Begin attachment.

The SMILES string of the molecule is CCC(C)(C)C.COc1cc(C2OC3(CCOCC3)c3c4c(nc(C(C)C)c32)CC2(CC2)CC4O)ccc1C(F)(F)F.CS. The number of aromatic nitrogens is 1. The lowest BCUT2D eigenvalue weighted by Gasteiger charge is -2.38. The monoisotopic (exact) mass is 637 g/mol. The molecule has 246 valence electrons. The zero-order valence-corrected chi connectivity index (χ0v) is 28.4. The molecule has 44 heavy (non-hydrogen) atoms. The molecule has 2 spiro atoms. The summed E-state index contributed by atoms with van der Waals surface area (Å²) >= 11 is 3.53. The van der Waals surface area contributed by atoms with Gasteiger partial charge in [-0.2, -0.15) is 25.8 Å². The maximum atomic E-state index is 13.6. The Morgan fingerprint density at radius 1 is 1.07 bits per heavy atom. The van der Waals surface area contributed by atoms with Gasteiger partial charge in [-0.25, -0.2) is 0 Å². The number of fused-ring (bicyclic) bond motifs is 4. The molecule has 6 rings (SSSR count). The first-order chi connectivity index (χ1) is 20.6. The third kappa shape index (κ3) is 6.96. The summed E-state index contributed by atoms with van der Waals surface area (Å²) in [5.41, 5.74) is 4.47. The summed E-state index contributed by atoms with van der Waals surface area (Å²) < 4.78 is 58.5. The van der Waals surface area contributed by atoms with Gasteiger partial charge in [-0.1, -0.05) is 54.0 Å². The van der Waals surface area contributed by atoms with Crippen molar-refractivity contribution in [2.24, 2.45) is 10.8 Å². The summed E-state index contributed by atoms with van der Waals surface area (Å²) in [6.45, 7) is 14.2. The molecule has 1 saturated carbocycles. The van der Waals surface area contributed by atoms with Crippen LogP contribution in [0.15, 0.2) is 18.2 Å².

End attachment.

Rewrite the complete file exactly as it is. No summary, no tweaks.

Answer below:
The SMILES string of the molecule is CCC(C)(C)C.COc1cc(C2OC3(CCOCC3)c3c4c(nc(C(C)C)c32)CC2(CC2)CC4O)ccc1C(F)(F)F.CS. The number of aromatic nitrogens is 1. The lowest BCUT2D eigenvalue weighted by Gasteiger charge is -2.38. The monoisotopic (exact) mass is 637 g/mol. The molecule has 246 valence electrons. The zero-order valence-corrected chi connectivity index (χ0v) is 28.4. The molecule has 44 heavy (non-hydrogen) atoms. The molecule has 2 spiro atoms. The summed E-state index contributed by atoms with van der Waals surface area (Å²) >= 11 is 3.53. The van der Waals surface area contributed by atoms with Gasteiger partial charge in [-0.2, -0.15) is 25.8 Å². The maximum atomic E-state index is 13.6. The Morgan fingerprint density at radius 1 is 1.07 bits per heavy atom. The van der Waals surface area contributed by atoms with Gasteiger partial charge in [-0.25, -0.2) is 0 Å². The number of fused-ring (bicyclic) bond motifs is 4. The molecule has 6 rings (SSSR count). The first-order chi connectivity index (χ1) is 20.6. The third kappa shape index (κ3) is 6.96. The summed E-state index contributed by atoms with van der Waals surface area (Å²) in [5.41, 5.74) is 4.47. The summed E-state index contributed by atoms with van der Waals surface area (Å²) < 4.78 is 58.5. The van der Waals surface area contributed by atoms with Gasteiger partial charge in [-0.1, -0.05) is 54.0 Å². The van der Waals surface area contributed by atoms with Crippen molar-refractivity contribution in [2.24, 2.45) is 10.8 Å². The summed E-state index contributed by atoms with van der Waals surface area (Å²) in [6.45, 7) is 14.2. The molecule has 1 saturated carbocycles. The van der Waals surface area contributed by atoms with Crippen LogP contribution in [0.15, 0.2) is 18.2 Å².